I agree!! I see sooo many people who are walking dogs around the city ( so a populated area, full lots of kids, cars, non dog people and dangers) and seem to have no concept of 'heel.' I'd say 90% in my area. It frustrates me when I have put so much time teaching my dog and not greet other dogs unless he is given permission when other people approach me with their dogs dragging them around, and the dog goes straight up to George's face.

    I was in the onleash part of Albert Park the other day with George heeling, when another women's off leash dog ran straight up to my dog and started sniffing his face. Then the woman had the taunacity to YELL at me demanding "is your dog aggressive?"!! I couldn't believe it!

    I understand dogs are sociable animals and love nothing more than to say hello to each other, but it is up to their owners to have control of them in this human-centric world full of dangers and people all to eager to point the finger at dogs.

  8. #8
    Join Date
    Oct 2009
    Location
    Devonport, Tasmania
    Posts
    6,675

    Default

    Ok, so obviously I'm not the only one noticing this wherever I go.

    What has happened to society training their puppies then? That must be where it all stems from surely?

    Jeez, that would have p****ed me off to no end Newfienut. What is wrong with these idiots? Oops, just answered my own question - they are idiots, or at the very least ignorant.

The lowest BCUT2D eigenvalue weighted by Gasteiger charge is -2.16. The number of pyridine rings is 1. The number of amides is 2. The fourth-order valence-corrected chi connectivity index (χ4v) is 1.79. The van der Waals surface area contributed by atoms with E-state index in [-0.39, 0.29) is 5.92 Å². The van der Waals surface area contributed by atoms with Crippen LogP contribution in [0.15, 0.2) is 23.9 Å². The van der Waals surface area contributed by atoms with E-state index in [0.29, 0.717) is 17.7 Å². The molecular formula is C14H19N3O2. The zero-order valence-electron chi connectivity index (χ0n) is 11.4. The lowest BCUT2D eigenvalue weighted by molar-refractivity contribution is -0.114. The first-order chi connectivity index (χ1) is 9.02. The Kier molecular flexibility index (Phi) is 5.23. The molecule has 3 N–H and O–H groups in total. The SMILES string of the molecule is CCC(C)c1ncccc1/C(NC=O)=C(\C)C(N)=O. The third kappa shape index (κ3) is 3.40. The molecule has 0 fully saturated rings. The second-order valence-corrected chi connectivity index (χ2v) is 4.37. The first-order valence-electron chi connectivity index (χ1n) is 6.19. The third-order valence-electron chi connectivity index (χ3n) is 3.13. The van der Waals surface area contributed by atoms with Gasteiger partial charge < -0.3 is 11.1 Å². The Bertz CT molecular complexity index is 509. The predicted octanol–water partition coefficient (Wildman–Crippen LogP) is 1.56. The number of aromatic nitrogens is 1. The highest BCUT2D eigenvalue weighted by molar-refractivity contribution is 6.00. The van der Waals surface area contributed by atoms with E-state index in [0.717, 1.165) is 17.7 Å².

9. #9
    Join Date
    Aug 2009
    Location
    Adelaide
    Posts
    12,596

    Default

    I swear when my family were going to dog class with our pooches in the 1980's, while there were a lot of people and dogs there, we were the odd ones out among our friends. None of them had a clue.

  10. #10
    Join Date
    Oct 2009
    Location
    Devonport, Tasmania
    Posts
    6,675

    Default

    So by that, Hyacinth, I would say the education side of it was lacking significantly?

Thread Information

Users Browsing this Thread

There are currently 1 users browsing this thread. (0 members and 1 guests)

Tags for this Thread

Bookmarks

Posting Permissions

  • You may not post new threads
  • You may not post replies
  • You may not post attachments
  • You may not edit your posts
  •